Players Championship: Brooks Koepka has an interesting theory on why it's easier to win majors than regular events

Joel Beall
Golf Digest
This theory from Brooks Koepka helps explain why he's won more major championships than regular PGA Tour events.

Players Championship: Brooks Koepka has an interesting theory on why it's easier to win majors than regular events

This theory from Brooks Koepka helps explain why he's won more major championships than regular PGA Tour events.

Historically, a player collects a handful of trophies before breaking through at a major. Brooks Koepka had no time for that template, inverting the paradigm by winning three major championships before grabbing his second regular PGA Tour event last fall at the CJ Cup. And before that autumn triumph, Koepka had to face the most preposterous inquiry: Why haven't you won more on the PGA Tour?

Keep in mind, most marquee names—Dustin Johnson, Justin Rose, Rickie Fowler among the current crop—stare down down a darker inquiry, there major merits, or lack thereof, scrutinized and questioned. Koepka's "problem" was a good one to have. Speaking on Wednesday at the Players Championship, Koepka posited an interesting theory that pertains to both questions, shedding light on a perspective that's fueled Koepka's rise to stardom.

RELATED: Brooks Koepka, the man who repeatedly asked when he would get his, has discovered he already has it

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"The majors are, I don't want to say easier, but I feel it kind of is," Koepka said at TPC Sawgrass. "You've got so many guys playing, a couple of them are mentally going to beat themselves up. Just in contention, if it's tough, certain guys are going to throw themselves out, and it really kind of whittles down to a few players. Especially by Saturday you can pretty much almost predict who is going to be there come Sunday.

"That's what I love about going to a major. Half the guys you've already beat them by the time you've stepped on the first tee."

While there's a certain degree of hubris and audacity to that claim, it's one supported by his track record. Aside from capturing three of the last six majors he's played in, the 28-year-old has nine additional top-15 finishes in the game's Big Four since 2014.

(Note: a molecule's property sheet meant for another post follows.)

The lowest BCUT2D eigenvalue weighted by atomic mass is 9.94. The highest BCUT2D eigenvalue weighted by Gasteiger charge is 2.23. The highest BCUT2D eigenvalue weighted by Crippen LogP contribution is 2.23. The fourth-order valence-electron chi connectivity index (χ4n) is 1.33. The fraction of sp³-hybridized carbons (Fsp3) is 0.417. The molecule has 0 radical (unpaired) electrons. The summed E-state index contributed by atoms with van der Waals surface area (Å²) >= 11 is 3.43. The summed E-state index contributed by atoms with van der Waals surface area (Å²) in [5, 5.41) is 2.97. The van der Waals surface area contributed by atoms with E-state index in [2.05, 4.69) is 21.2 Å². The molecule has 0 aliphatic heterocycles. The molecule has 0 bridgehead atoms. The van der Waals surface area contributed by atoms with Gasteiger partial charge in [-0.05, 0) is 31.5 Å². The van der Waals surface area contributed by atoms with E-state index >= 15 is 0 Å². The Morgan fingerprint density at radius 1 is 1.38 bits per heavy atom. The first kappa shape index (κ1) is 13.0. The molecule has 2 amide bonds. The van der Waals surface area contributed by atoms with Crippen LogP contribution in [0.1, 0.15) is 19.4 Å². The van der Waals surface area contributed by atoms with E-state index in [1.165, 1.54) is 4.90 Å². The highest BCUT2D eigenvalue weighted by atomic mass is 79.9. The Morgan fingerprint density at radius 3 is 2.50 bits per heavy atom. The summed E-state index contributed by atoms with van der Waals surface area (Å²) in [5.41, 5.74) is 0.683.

Which puts a heightened spotlight on Koepka as Augusta National draws near. A wrist injury kept Koepka from competing in last year's Masters, and the hallowed confines certainly seemed suited to his game.

For his part, Koepka is ready for the challenge.

"Just confidence. I've got a lot more confidence now than I've ever had. That's all it is," Koepka said on his green jacket prospects. "But Augusta, yeah, you've got to have some knowledge. I'm excited to get back there. I'm always excited for a major, but it will be nice to go back as an actual major champion for the first time. It will be nice."

As for this week, despite his recent success, Koepka's not among the tournament favorites due to his lack of success at Sawgrass. But, speaking to the sentiments of becoming comfortable in his own skin, the World No. 3 doesn't see that as an issue.

"It doesn't matter what you do in years previous. As long as you're playing good right now, it doesn't matter the golf course," Koepka said. "If you're playing good you should pick it apart and should play well. Course history isn't what you guys make it up to be, I don't think. I've seen guys show up to an event and not see the golf course and win."

Koepka tees off on Thursday at 1:59 p.m. with Fowler and Jordan Spieth.

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